The Jamaat-ud-Dawa (JuD) that has been under the scanner of the UN and global powers for its alleged involvement in terrorism, was founded in 1986 by Hafiz Muhammad Saeed. Initially, it had a presence in Punjab but later on its influence spread in other parts of the country.
Saeed, the amir of the Jamaat, was born to a Gujjar family in Sargodha. His family arrived in Pakistan from India after the Partition and lost dozens of members to armed Hindu and Sikh attackers. This is one of the many reasons cited for why he hates Hindus and India.
Secondly, belonging to Ahl-e-Hadees school of thought, he was influenced by the Saudis, and an overall drive at that time to support Afghan jihad.
Saeed was a teacher of Islamiat at the University of Engineering and Technology (UET), Lahore, and inspired many of his students to join the organisation. In the 1980s, he went to Saudi Arabia and met their leadership. He was also patronised by late Gen Ziaul Haq who offered him a slot on the Council of Islamic Ideology (CII).
Soon after the formation of JuD, its headquarters were set up in Muridke in the outskirts of Lahore over a vast track of land, and was named Markaz Dawa Wal Irshad. The Markaz had facilities, including schools, a madrassa, medical centres, horse-riding training centre, swimming pool, and more. Though the JuD cadre claims these facilities were for the overall personality development of deserving students, it is alleged that it was mainly a training centre for mujahideen for Afghan jihad and fighting against the Indian army in Kashmir.
Read also: Editorial
The militant group, Lashkar-e-Taiba (LeT), founded in 1990, is supposedly run by the JuD, something the latter denies. India has held LeT responsible for attacks on the Indian army in Kashmir, the Indian Lok Sabha, Taj Hotel, and other public places in Mumbai. In 2008, it even announced its plan to carry out a surgical strike on the JuD Markaz in Muridke. The Pakistan army immediately made a counter announcement, saying any surgical strike on Pakistani land would be taken as a full-fledged war. The Markaz is still operational but the government has appointed an administrator (a government officer) to monitor all the activities.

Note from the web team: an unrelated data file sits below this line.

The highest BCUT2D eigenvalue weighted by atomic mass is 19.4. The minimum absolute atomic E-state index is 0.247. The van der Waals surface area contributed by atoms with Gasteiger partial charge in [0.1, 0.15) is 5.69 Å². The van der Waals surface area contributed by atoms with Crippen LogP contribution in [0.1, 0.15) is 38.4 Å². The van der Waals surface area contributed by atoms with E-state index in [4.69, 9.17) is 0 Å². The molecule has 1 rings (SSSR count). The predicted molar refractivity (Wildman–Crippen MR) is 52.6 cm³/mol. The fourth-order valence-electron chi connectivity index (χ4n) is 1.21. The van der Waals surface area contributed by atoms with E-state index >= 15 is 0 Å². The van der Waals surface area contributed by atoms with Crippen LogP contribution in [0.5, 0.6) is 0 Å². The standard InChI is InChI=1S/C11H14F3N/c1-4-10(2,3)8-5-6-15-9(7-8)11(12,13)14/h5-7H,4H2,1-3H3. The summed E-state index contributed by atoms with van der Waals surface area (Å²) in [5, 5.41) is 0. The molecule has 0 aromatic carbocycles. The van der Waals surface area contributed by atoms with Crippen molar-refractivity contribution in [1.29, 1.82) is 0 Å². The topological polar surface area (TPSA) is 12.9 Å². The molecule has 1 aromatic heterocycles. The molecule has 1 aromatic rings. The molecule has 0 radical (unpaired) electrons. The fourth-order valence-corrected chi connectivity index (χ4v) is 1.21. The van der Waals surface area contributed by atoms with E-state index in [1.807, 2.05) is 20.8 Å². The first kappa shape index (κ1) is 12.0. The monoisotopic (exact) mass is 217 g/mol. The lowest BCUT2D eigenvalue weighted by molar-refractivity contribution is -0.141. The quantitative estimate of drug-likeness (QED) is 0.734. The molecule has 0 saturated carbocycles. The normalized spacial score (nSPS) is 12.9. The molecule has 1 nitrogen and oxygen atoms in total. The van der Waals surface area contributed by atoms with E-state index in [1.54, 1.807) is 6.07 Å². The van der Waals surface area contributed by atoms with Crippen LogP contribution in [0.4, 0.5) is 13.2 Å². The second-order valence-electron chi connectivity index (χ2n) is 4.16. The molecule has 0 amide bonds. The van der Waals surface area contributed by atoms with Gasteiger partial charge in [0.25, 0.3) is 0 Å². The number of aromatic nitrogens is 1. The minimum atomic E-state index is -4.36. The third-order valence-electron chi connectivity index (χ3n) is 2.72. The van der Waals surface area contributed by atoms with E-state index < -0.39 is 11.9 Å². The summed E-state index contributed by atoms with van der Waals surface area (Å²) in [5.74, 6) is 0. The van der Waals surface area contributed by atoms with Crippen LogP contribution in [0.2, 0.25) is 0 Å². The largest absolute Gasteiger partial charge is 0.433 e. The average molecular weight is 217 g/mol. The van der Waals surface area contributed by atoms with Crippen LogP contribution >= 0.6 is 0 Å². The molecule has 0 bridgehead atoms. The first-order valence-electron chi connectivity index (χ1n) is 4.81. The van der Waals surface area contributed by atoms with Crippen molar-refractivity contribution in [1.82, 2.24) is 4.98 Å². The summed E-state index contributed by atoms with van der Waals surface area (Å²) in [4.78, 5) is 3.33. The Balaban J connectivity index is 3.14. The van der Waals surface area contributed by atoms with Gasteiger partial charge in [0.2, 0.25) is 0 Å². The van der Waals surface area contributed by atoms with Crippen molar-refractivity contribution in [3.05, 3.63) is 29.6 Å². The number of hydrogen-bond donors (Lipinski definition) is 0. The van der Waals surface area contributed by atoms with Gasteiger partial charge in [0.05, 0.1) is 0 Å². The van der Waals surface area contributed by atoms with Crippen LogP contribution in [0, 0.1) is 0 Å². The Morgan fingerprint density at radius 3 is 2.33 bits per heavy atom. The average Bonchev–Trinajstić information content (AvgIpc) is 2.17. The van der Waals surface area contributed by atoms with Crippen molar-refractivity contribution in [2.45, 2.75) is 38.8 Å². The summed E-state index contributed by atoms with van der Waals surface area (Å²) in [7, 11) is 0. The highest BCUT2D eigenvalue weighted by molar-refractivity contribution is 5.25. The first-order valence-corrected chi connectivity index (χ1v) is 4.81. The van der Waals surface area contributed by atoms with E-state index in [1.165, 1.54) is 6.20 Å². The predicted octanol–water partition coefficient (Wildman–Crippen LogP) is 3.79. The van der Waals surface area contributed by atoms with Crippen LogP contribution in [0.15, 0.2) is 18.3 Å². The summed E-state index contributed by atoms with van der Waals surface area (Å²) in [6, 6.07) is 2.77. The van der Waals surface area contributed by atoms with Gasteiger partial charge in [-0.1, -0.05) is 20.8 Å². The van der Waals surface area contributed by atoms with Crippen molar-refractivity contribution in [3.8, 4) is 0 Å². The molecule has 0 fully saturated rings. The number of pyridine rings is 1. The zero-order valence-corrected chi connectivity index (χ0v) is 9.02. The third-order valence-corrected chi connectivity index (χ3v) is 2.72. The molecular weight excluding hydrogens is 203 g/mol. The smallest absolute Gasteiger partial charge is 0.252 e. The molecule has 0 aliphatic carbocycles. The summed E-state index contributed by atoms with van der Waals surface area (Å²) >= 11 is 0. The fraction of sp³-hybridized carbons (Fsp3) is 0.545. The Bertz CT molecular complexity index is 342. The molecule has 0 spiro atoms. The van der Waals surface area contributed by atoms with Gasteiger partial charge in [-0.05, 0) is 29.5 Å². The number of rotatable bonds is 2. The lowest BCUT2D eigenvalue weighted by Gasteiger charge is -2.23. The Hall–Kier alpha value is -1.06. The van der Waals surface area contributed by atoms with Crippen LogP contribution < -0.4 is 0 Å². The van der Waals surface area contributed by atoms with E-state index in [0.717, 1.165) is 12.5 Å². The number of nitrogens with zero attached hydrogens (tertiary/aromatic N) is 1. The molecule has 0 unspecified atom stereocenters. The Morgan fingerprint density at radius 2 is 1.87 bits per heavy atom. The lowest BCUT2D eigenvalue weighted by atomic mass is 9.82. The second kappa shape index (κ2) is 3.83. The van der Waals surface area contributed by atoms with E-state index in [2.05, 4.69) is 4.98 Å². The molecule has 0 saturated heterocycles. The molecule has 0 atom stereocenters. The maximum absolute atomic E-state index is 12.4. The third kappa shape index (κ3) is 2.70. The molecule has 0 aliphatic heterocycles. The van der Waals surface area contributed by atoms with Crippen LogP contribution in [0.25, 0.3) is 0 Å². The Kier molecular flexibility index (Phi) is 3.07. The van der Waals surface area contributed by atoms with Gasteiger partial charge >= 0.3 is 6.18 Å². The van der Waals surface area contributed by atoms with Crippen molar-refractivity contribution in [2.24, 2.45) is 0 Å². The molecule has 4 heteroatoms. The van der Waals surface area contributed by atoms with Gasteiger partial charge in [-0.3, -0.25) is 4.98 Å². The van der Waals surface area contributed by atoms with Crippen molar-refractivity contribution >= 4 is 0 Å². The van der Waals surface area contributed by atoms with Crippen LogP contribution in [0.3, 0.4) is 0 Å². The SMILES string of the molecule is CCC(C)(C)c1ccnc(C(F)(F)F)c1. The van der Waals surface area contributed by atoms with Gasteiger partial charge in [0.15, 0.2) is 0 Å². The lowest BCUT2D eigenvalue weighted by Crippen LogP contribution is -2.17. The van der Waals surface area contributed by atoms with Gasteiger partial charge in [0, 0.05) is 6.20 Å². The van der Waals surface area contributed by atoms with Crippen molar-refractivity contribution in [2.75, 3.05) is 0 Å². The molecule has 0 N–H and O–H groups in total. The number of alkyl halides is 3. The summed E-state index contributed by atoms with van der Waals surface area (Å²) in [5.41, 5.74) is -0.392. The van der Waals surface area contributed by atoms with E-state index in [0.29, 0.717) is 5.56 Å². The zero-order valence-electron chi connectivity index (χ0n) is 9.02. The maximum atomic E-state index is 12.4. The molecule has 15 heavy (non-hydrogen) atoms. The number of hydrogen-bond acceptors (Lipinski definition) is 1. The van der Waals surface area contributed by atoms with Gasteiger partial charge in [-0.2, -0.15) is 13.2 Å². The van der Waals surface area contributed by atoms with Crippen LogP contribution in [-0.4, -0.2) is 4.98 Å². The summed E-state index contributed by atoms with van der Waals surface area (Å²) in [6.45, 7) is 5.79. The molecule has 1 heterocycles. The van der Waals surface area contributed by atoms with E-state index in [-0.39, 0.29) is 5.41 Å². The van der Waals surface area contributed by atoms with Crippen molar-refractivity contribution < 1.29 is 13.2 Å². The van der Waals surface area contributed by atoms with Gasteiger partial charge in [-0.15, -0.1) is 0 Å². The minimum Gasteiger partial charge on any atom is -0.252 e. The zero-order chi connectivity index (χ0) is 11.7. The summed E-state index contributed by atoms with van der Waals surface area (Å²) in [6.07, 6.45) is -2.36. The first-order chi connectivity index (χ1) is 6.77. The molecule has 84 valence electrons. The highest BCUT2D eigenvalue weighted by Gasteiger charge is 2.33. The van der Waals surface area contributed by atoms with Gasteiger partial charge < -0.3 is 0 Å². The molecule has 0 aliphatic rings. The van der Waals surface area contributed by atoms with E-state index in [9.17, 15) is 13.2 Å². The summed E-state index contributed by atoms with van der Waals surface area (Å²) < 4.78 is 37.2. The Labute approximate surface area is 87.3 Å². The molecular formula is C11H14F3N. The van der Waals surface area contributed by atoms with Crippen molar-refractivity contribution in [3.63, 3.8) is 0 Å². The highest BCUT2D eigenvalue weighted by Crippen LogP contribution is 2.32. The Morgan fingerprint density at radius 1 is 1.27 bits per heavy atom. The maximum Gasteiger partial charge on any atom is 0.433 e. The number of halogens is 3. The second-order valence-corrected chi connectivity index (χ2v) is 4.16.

Since the Mumbai attacks in 2008 that were linked to the JuD, the organisation claims to have distanced itself from any armed group or militant wing. It claims it is only working for the welfare of the people under the banner of its sister organisation, Falah-e-Insaniyat Foundation (FIF). FIF’s ambulances, trucks, volunteers, etc, can be seen all across the country.
Hafiz Saeed is under house arrest since Jan 31, 2017, apparently due to pressure from the US and, to an extent, China as well.
Yahya Mujahid, spokesman JuD, terms this detention by the government just a means to appease the US, and hopes the court that is hearing the case will declare it illegal. He says the superior courts have clearly declared that the JuD and FIF are purely welfare organisations and have had no link ever with the banned LeT. “JuD and LeT were two different organisations altogether.”
He scoffs at the idea of mainstreaming militant organisations. “JuD is already mainstreamed, and performs its functions according to the laws of the land and the provisions of the constitution of Pakistan,” he adds.
However, a major blow to the JuD came in October last when Rana Muhammad Afzal, a PML-N MNA from Sheikhupura came down hard on the JuD and Hafiz Saeed, and urged action against him. He complained that Pakistan was facing isolation due to him and other non-state actors indulging in unwanted activities. His statement was used by India for building a case against him.